Sanaa, Yemen -- The foreign minister of the Houthi rebel government in northern Yemen tells CBS News he's confident the ceasefire meant to take effect on Tuesday will hold, because the alternative, a merciless continuation of the country's civil war, is too awful to bear.
"We have come to the last chapter of this war, and the people are fed up. That's it. We have to come to peace, by hook or crook," he told CBS News senior foreign correspondent Elizabeth Palmer at his office in Sanaa, the country's longtime capital which the Houthi rebels have held for years amid the war with Saudi-backed, officially recognized government.
Peace can't come soon enough for the millions of Yemenis who, already poor, have had to run from theand now find themselves completely destitute.
Palmer and her team have met just a small number of the Yemeni parents who are trapped by the war,.
The numbers from the United Nations are shocking; 10 million Yemenis facing hunger this winter. A quarter of a million facing starvation.
Palmer asked Sharaf what he and his administration are doing to alleviate the suffering.
Why aid isn't getting through -- and a promise of change
"As a Yemeni government, we are doing our best in trying to hold the state as it is. As institutions. But we cannot do anything. We have no cash, no oil to export, we have nothing to lift the burden."
Palmer in interrupts him to point out that global aid agencies do want to help, but many say the Houthi regime is getting in the way, putting up bureaucratic hurdles and blocking aid shipments from getting into ports under the rebels' control.
"Number one, there are some elements who are not really obeying instructions," Sharaf says. "We are trying to correct this."
The foreign minister is talking about certain rogue armed groups which have been blocking aid distribution. But aid groups struggling to address what the U.N. has called the single biggest humanitarian disaster on the planet blame Houthi politicians for all kinds of interference, including not issuing visas to their staff.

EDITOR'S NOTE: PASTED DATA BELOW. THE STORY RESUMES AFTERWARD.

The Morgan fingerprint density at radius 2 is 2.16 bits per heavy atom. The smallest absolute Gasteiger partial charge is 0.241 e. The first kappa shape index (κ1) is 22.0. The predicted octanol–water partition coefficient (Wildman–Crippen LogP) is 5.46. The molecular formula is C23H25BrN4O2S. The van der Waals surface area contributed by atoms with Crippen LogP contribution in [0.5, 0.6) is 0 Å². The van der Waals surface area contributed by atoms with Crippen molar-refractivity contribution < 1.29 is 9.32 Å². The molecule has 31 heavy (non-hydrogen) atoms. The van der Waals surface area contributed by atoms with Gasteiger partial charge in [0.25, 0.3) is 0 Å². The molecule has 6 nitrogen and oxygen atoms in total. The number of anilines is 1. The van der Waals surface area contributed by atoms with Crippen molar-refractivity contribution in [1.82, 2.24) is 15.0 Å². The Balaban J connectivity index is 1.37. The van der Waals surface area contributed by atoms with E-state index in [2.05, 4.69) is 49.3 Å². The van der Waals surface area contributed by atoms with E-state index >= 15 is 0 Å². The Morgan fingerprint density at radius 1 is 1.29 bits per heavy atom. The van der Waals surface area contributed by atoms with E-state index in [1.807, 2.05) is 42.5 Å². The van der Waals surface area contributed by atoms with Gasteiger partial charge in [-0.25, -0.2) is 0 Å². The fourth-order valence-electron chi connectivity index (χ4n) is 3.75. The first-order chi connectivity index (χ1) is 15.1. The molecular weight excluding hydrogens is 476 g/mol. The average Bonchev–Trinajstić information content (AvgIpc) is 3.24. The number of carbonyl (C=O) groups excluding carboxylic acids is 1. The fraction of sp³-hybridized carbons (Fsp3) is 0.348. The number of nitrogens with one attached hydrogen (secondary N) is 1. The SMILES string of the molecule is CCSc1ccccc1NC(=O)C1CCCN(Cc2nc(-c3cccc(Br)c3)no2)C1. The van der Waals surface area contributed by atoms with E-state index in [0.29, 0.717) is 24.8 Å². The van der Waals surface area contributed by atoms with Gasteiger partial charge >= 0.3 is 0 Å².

"In one month, if you come back to this country after… when peace starts, visa restrictions will be lifted," Sharaf tells Palmer. Asked if aid will be moving "efficiently" at that point, he promises that it will at least "be moving better than now."
Houthis seek help after insults to America
Saudi Arabia's airstrikes have slaughtered civilians and shocked the world. Now that the U.S. is reducing its military support for that air campaign, however, Sharaf hopes the Americans will put more pressure on Saudi Arabia and its Arab allies to support peace in Yemen.
"The U.S. as a state… has a lot of influence in our part of the world," Sharaf tells Palmer. "They control the weapons. They control a lot of politics in this area… So again, the U.S. can, number one, ask all parties to stop it."
Asked if he would like to see the U.S. use its soft power or its "muscle" to make the ceasefire really take hold, Sharaf says "muscle," but acknowledges that "sometimes the carrot and sometimes the stick policy works."
While that sounds like a sensible enough request of the world's superpower, Palmer asks Sharaf if the Houthi regime's use of their Iranian benefactors' "Death to America" slogan might complicate matters.
"We don't want death to America. Why should we?" Sharaf insists.
They do say it, though. The slogan is plastered on walls all over Houthi territory in northern Yemen.
"But we are welcoming any role of the United States to stop this crazy war by pressuring the Saudis, the Emiratis and all the others on our side who are ready to stop this war," Sharaf says, explaining that the wish of death to America, "has been directed to the administration and the military who is helping our enemies."
Palmer points out to Sharaf that the slogan is crude, offensive, "and it's not going to help you as you ask for American help."
Again the foreign minister blames anonymous, frustrated entities in Houthi-controlled Yemen; just "some people" who feel the need to vent "their frustration against the (U.S.) military, who are helping the Saudis."
The photo of a handshake between Houthi and Yemeni government negotiators in Sweden last week, when the looming ceasefire was agreed, went viral.
But a comprehensive peace deal is still a long way off.
If there is any real hope, Sharaf says it's because all sides in the war are now bruised and exhausted.
"We have rockets, we have weapons that can go on for years," he tells Palmer. "But the people get tired of this crazy war. Useless war."